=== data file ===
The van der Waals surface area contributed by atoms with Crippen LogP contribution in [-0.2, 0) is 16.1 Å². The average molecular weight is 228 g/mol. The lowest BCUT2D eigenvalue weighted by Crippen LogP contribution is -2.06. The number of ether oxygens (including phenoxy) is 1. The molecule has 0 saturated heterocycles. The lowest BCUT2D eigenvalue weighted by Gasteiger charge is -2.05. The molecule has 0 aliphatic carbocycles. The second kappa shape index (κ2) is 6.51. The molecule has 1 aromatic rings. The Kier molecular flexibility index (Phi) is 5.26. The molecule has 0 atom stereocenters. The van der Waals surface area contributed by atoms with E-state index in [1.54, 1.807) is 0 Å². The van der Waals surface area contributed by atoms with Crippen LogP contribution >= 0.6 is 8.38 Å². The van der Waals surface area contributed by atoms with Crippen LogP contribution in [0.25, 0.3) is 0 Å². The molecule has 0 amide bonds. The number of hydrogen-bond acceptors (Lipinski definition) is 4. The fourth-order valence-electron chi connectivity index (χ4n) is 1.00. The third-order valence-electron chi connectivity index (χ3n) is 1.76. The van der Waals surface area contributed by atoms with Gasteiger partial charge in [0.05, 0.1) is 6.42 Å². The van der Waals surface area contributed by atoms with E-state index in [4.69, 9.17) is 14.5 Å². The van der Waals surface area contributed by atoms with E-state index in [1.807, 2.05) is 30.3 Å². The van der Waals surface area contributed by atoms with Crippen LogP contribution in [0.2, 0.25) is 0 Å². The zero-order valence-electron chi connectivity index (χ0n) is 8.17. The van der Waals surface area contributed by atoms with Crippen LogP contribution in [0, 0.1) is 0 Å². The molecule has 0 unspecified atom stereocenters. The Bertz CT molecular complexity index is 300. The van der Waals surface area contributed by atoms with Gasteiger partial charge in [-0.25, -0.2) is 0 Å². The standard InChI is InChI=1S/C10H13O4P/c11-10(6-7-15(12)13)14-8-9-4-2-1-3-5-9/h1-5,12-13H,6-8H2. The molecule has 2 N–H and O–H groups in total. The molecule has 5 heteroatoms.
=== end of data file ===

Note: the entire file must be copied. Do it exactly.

The van der Waals surface area contributed by atoms with Crippen LogP contribution in [-0.2, 0) is 16.1 Å². The average molecular weight is 228 g/mol. The lowest BCUT2D eigenvalue weighted by Crippen LogP contribution is -2.06. The number of ether oxygens (including phenoxy) is 1. The molecule has 0 saturated heterocycles. The lowest BCUT2D eigenvalue weighted by Gasteiger charge is -2.05. The molecule has 0 aliphatic carbocycles. The second kappa shape index (κ2) is 6.51. The molecule has 1 aromatic rings. The Kier molecular flexibility index (Phi) is 5.26. The molecule has 0 atom stereocenters. The van der Waals surface area contributed by atoms with E-state index in [1.54, 1.807) is 0 Å². The van der Waals surface area contributed by atoms with Crippen LogP contribution >= 0.6 is 8.38 Å². The van der Waals surface area contributed by atoms with Crippen LogP contribution in [0.25, 0.3) is 0 Å². The molecule has 0 amide bonds. The number of hydrogen-bond acceptors (Lipinski definition) is 4. The fourth-order valence-electron chi connectivity index (χ4n) is 1.00. The third-order valence-electron chi connectivity index (χ3n) is 1.76. The van der Waals surface area contributed by atoms with Gasteiger partial charge in [0.05, 0.1) is 6.42 Å². The van der Waals surface area contributed by atoms with E-state index in [4.69, 9.17) is 14.5 Å². The van der Waals surface area contributed by atoms with E-state index in [1.807, 2.05) is 30.3 Å². The van der Waals surface area contributed by atoms with Crippen LogP contribution in [0.2, 0.25) is 0 Å². The zero-order valence-electron chi connectivity index (χ0n) is 8.17. The van der Waals surface area contributed by atoms with Crippen LogP contribution in [0, 0.1) is 0 Å². The molecule has 0 unspecified atom stereocenters. The Bertz CT molecular complexity index is 300. The van der Waals surface area contributed by atoms with Gasteiger partial charge in [-0.25, -0.2) is 0 Å². The standard InChI is InChI=1S/C10H13O4P/c11-10(6-7-15(12)13)14-8-9-4-2-1-3-5-9/h1-5,12-13H,6-8H2. The molecule has 2 N–H and O–H groups in total. The molecule has 5 heteroatoms.